Another solution would be to try to always have surf with your turf. The anti-inflammatory compounds in the omega-3 fatty acids in fish may help counteract the inflammatory compounds in the beef.
“And if you burned what you ate through activity, this all wouldn’t be as much of a problem!” says Baer, research physiologist at USDA.
Know your saturated fats:
Health authorities say that if your LDL is lower than 130, you shouldn’t exceed 10% saturated fat calories. If your LDL is higher than 100, you should keep your saturated fat to no more than 7% of your total calories. I’ve found you can even take it lower, say 3 – 4% of calories- for more dramatic results. But you’ll never get to zero, as a little saturated fat is in just about everything, even some healthy foods!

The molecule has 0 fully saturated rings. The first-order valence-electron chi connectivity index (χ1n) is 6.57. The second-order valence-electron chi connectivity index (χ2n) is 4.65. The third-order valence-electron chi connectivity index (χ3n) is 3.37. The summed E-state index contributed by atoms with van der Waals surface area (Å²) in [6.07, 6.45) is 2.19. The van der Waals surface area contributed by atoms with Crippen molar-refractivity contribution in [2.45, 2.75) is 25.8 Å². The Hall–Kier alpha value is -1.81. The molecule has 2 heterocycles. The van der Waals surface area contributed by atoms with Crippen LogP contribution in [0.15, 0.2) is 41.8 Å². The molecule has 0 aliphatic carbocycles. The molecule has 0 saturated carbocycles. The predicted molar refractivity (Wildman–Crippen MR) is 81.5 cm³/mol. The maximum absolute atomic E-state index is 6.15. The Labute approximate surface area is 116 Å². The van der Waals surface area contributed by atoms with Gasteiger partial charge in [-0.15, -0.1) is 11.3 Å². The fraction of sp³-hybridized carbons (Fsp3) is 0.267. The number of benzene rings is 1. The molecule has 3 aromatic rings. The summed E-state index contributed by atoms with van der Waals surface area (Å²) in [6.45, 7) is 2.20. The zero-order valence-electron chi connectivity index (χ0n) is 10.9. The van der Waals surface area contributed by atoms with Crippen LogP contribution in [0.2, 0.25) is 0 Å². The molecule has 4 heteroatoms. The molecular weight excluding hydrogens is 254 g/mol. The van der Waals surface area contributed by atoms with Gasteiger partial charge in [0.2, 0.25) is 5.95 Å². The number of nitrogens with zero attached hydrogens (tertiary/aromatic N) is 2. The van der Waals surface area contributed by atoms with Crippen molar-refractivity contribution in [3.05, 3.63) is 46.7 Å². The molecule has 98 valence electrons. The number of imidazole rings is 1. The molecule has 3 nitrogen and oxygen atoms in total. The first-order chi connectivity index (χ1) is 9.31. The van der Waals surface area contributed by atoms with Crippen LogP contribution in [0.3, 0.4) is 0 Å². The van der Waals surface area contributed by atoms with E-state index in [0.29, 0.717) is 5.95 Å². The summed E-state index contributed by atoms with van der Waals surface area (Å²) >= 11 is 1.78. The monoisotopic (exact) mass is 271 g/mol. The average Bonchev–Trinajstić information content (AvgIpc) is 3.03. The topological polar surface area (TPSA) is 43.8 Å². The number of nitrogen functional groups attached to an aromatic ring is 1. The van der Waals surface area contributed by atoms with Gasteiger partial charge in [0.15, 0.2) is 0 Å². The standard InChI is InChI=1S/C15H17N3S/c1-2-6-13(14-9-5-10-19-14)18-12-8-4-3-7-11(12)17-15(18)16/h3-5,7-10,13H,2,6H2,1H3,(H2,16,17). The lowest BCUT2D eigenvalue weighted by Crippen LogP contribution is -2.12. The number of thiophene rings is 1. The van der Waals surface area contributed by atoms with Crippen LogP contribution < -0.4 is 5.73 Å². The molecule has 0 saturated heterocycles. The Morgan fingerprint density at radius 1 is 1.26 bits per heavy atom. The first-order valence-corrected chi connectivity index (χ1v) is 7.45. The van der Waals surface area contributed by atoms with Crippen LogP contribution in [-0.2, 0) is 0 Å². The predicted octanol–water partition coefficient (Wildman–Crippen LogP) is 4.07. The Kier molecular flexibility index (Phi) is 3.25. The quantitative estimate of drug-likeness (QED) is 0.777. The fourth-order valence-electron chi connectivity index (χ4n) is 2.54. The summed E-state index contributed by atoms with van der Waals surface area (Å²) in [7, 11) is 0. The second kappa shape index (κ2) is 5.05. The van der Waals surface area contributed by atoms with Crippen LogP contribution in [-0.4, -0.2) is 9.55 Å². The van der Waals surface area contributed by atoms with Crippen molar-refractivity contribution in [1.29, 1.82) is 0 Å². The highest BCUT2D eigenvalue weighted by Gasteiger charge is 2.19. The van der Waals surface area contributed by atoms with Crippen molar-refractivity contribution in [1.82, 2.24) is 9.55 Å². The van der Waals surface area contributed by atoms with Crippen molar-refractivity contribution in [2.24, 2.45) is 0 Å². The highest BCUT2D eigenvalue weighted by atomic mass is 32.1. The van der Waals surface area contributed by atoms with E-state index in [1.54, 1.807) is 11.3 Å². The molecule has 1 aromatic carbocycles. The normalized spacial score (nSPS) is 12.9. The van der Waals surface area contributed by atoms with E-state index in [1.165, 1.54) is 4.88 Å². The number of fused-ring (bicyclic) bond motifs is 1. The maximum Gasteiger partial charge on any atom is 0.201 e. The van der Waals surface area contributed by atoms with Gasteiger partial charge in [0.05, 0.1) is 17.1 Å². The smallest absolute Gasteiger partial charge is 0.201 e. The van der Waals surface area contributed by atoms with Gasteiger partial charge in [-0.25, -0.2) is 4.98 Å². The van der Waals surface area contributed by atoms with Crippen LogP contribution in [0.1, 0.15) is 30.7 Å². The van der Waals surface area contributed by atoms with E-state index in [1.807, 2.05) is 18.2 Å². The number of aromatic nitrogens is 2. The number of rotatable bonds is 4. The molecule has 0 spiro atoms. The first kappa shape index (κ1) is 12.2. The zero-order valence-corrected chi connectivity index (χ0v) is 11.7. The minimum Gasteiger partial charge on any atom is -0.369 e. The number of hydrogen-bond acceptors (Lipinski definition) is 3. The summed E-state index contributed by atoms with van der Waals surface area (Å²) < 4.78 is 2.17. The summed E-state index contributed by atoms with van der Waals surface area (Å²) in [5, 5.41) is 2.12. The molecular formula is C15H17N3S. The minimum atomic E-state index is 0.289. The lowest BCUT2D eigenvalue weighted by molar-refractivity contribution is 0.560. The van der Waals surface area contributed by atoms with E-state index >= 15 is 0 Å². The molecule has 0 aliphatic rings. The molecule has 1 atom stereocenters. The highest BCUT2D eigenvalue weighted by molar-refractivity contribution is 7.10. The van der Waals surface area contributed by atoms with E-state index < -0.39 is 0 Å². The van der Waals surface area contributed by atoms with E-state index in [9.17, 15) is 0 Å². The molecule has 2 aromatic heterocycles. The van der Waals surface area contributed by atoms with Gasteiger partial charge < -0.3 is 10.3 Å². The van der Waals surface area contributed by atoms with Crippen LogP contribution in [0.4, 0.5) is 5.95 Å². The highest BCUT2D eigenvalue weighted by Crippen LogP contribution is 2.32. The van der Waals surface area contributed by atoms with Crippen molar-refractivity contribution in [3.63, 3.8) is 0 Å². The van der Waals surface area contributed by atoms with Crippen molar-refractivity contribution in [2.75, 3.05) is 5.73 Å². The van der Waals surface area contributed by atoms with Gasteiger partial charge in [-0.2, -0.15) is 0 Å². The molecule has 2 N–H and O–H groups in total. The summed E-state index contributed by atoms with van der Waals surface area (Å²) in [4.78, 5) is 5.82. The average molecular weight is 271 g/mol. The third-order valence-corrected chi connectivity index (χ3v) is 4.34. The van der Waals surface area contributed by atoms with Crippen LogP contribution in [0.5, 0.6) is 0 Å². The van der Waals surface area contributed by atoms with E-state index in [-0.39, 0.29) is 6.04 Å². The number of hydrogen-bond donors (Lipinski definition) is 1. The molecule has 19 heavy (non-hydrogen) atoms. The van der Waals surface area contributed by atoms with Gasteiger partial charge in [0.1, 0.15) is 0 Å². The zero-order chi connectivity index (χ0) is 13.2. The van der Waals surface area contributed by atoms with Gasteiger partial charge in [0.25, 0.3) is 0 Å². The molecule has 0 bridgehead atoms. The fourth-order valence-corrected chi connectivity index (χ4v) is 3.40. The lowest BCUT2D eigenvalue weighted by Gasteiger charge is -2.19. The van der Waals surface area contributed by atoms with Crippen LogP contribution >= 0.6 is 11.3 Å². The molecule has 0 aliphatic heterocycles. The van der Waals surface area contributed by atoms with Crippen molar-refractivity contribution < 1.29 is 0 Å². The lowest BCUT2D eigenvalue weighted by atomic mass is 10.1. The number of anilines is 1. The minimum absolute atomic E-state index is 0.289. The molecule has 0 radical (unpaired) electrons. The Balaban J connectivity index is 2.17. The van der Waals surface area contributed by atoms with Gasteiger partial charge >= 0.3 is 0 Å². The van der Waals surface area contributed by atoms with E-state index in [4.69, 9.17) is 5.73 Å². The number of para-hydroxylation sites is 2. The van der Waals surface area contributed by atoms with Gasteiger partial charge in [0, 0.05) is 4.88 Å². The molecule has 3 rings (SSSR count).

10% 7% 3-4%
For the typical 2,000 calorie diet, that’s 22 grams, 15 grams, 7 – 9 grams
Here are some common foods and their saturated fat content
cal/g sat fat
Butter, 1 Tbsp 102/7
Corn Oil, 1 Tbsp 120/2
Olive Oil, 1 Tbsp 119/2
Canola Oil, 1 Tbsp 124/1
English Walnuts 185/2
Prime Rib, 1 oz 110/11
Lean Roast Beef, 1 oz 47/2
Skinless Chicken Breast, 1 oz 48/0.3
Wild Coho Salmon 39/0.3
Cheese, 1 oz 100/6
Reduced Fat Cheese, 1 oz 70/3
Whole Milk, 1 cup 150/5
1% Milk, 1 cup 102/1.5
Skim Milk, 1 cup 86/0
Chocolate, 1 oz 135/5
Cocoa, 1 oz 75/2.5 (“Droste” Cocoa)
Coconut Milk, 1 cup 452/51